On September 12, 2010, about 1530 eastern daylight time, a Piaggio P-180, N590JL, registered to Get Me There LLC, came to rest with the landing gear retracted at the St. Petersburg-Clearwater International Airport (PIE), Clearwater, Florida. Visual meteorological conditions prevailed at the time and no flight plan was filed for the 14 Code of Federal Regulations (CFR) Part 91 local maintenance test flight. The airplane sustained substantial damage, and there were no injuries to the certificated airline transport pilot or certificated commercial second pilot. The flight was originating at the time of the accident.

The pilot-in-command (PIC) stated that the purpose of the flight was a maintenance test flight following replacement of the elevator flight control surfaces. He performed a preflight inspection of the airplane which included testing of the landing gear indicator and warning system using the rotary test switch; no discrepancies were reported. He could not recall observing the position of the landing gear selector, but reported he would have checked it as part as his preflight inspection.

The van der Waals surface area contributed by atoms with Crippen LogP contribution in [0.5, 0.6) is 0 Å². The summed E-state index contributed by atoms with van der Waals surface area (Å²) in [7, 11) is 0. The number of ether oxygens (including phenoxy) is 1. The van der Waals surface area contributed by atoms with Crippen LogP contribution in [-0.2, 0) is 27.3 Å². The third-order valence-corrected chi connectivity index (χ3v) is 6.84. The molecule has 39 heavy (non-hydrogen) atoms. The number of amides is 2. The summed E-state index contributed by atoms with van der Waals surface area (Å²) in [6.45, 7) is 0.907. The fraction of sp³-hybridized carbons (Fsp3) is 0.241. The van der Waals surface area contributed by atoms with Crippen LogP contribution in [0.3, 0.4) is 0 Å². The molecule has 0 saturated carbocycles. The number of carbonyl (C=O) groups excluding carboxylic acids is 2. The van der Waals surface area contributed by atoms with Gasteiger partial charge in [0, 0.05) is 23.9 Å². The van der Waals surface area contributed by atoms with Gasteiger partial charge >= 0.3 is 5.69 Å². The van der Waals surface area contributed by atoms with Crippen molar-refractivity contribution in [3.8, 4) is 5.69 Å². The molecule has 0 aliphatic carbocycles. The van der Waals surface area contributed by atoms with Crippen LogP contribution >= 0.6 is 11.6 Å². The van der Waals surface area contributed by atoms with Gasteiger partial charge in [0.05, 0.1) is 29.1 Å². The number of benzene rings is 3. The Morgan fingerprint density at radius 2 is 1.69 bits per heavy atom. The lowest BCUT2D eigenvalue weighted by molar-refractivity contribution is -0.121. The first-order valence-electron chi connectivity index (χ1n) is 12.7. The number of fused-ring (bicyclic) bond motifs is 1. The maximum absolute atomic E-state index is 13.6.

The cockpit area microphone (CAM) of the cockpit voice recorder (CVR) recorded one of the crew members advising the brakes were set followed by announcement of the status of lights. The second pilot reported that once the engine start-up procedures were completed he contacted PIE ground control and requested taxi clearance for the intended visual flight rules flight in the traffic pattern. The flight was cleared to taxi to runway 35R, and the second pilot stated that as they taxied, the taxi checks were completed. The captain stated that the flaps were positioned to the “mid” position, and when the flight was cleared for takeoff, “we ran [our] before takeoff checklist as we taxied into position”; however, the CVR did not record any verbal challenge/response to checklist items, nor was one required.

The PIC further reported that he advanced the throttles as the second pilot guarded them and set final takeoff power. The CVR recorded the second pilot to state that he has the power and the airspeed is alive. The PIC reported that he then disengaged the steering, and the second pilot called 80 knots and to rotate. At the time the second pilot called “rotate”, the CAM recorded a sound similar to a mid-frequency motor operating for 2 seconds. Following the sound of the motor, the CVR recorded a continuous low pitch tone on the intercom continuing for the next 14 seconds. At the start of the low pitch sound, the CVR recorded the second pilot to state, “oh #” with the second word an expletive.